Will GTA V Delay The Next-Gen?
Will Rockstar’s all-conquering open world series extend the life of the Xbox 360 for another year?
Following the release of Grand Theft Auto: San Andreas, critics hailed it as Rockstar’s magnum opus. Only the third incarnation following the series’ relatively recent transition to three dimensions, the game was praised for its sprawling world and almost unending distractions, not to mention the sheer technical prowess with which Rockstar North had carried it off.
San Andreas was nothing less than a watershed moment in the history of gaming, arguably more so than any Rockstar Games project before it – and yet, perhaps even more significantly, the game also marked the beginning of the end for the sixth generation of videogame consoles.
Now that Rockstar has officially announced Grand Theft Auto V, framing the next iteration deliberately as this generation’s answer to San Andreas, questions are certain to be raised regarding the publisher’s intentions towards the Xbox 360 and existing games hardware moving forward. Is GTA V another swansong to current consoles? Is Rockstar suggesting that, once again, it’s aiming for the pinnacle of the gaming medium? Does the fact that it’s a numbered sequel suggest a leap more akin to that made between the third and fourth GTA games?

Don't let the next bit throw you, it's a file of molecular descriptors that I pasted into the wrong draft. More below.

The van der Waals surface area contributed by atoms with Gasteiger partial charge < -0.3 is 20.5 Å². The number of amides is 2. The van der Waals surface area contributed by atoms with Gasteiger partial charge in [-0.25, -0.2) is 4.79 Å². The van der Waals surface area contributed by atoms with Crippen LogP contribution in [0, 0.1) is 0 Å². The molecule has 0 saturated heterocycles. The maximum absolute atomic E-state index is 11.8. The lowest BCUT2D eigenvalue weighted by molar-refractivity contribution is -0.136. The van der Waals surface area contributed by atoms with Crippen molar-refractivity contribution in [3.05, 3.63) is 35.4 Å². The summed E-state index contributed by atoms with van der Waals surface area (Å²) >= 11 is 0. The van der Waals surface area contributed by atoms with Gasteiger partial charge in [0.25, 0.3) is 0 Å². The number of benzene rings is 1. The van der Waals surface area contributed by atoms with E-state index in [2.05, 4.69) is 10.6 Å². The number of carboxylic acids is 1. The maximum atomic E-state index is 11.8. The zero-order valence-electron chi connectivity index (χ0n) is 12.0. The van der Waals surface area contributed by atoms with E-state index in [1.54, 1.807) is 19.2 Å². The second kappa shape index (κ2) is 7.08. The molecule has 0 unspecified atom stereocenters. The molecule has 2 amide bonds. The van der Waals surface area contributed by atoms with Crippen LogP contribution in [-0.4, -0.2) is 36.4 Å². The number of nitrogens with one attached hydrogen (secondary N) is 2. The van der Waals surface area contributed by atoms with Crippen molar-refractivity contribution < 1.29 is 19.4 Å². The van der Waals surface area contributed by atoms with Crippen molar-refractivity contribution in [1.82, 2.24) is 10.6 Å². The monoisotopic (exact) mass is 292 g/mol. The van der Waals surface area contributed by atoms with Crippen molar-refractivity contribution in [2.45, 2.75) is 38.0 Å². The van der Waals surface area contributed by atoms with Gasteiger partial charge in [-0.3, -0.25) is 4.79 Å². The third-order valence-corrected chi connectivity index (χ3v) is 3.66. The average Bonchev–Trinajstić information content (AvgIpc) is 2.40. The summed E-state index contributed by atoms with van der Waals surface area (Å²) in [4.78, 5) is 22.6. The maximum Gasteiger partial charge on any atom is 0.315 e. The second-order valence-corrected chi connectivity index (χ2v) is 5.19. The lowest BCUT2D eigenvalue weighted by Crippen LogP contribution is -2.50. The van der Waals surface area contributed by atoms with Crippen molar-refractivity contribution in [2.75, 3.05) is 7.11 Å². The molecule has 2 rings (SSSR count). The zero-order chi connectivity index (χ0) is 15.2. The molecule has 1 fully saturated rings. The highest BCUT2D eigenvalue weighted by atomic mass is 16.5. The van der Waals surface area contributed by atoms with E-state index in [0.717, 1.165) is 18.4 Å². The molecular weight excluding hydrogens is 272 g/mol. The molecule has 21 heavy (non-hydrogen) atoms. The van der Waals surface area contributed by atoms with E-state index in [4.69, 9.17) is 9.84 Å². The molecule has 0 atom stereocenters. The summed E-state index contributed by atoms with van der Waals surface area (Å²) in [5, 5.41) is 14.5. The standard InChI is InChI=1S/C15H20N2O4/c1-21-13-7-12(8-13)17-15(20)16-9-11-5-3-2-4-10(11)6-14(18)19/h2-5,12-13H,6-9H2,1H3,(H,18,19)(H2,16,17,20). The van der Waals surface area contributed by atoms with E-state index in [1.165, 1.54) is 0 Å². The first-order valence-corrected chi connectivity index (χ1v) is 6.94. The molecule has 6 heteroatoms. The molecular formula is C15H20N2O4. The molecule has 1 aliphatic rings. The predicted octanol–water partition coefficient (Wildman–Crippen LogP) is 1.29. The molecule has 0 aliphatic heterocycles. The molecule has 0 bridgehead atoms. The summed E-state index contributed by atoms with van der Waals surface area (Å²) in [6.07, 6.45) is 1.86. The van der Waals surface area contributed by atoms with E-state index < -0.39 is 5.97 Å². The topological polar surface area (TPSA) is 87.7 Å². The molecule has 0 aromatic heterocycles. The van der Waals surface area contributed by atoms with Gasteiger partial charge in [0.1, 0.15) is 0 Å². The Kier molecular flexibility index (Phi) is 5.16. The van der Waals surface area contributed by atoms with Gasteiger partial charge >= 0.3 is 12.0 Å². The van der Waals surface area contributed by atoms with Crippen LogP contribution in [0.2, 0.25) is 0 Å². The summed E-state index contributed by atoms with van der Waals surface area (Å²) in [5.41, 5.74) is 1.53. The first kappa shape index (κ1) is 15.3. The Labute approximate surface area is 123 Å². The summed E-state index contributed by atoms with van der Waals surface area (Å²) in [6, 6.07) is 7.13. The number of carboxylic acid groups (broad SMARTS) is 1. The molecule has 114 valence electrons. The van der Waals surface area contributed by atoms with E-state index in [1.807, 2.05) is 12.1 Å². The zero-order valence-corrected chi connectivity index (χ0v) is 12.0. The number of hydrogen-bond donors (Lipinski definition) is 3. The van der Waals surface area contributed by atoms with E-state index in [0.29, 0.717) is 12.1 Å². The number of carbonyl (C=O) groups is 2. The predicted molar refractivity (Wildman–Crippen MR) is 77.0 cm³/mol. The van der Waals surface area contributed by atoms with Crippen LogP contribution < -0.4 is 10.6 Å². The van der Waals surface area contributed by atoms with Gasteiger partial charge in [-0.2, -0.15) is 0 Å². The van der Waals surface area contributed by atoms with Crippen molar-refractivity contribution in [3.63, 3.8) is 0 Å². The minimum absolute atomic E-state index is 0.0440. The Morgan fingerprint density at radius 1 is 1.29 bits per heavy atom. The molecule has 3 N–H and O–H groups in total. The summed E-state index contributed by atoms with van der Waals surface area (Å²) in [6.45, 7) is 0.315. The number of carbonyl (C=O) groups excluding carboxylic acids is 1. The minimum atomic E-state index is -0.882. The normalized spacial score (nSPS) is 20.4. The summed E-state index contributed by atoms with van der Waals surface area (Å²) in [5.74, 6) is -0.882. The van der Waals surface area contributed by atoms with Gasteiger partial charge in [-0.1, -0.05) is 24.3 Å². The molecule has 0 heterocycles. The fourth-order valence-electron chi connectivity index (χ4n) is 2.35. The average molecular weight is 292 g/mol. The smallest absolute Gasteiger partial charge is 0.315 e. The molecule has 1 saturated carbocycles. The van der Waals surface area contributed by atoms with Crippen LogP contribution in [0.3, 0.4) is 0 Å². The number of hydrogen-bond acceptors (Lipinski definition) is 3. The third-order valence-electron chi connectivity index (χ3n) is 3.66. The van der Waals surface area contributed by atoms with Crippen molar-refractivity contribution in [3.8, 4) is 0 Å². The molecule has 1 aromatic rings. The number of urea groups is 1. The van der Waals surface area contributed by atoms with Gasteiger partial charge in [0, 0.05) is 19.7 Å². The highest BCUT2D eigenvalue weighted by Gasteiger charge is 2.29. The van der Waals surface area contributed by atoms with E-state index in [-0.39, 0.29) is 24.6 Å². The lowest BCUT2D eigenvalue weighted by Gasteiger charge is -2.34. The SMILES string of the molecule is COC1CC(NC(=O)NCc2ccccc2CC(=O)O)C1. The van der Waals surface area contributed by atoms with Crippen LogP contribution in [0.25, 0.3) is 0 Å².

The choice of title could mean more than we can currently appreciate – at the time of writing, GTA V has been left ambiguously, and purposefully, devoid of any platforms or timeframes which it might arrive. Some speculators have even suggested that GTA V might only roll around by the time Microsoft’s next console is ready to hit retail. Such rumours certainly don’t harm Rockstar’s early promotion of the game.
Without a doubt, the message intended through the glossy images of skyscrapers, beaches, wind farms, mountains and vineyards in the game’s announcement trailer is that gamers should expect not only a sophisticated, must- play experience, but one that’s more technically
accomplished than anything we’ve yet seen.
Edinburgh-based Rockstar North has been tasked with creating “the largest and most ambitious game Rockstar has yet created,” according to the publisher, and the superlatives don’t stop there, with promises of “a bold new direction in open-world freedom, storytelling, mission-based gameplay and online multiplayer,” while Rockstar founder Sam Houser describes the project as “another radical reinvention of the Grand Theft Auto universe.”
If Grand Theft Auto V lives up to its billing as the gaming event to end all gaming events, how do you follow it? The evolution of games hardware would be a logical place to start. While a release for the already-announced Wii U hasn’t even been confirmed for calender 2012, recent estimates have hinted at reveals of rival next-generation consoles sometime next year, ahead of launches in 2013. While that schedule and any specific details on new tech remain the stuff of rumour for now, GTA V releasing next year is not a foregone conclusion – certainly the GTA titles don’t come together overnight, and Rockstar’s last two releases, L.A. Noire and Red Dead Redemption, were both reportedly in development for six years apiece.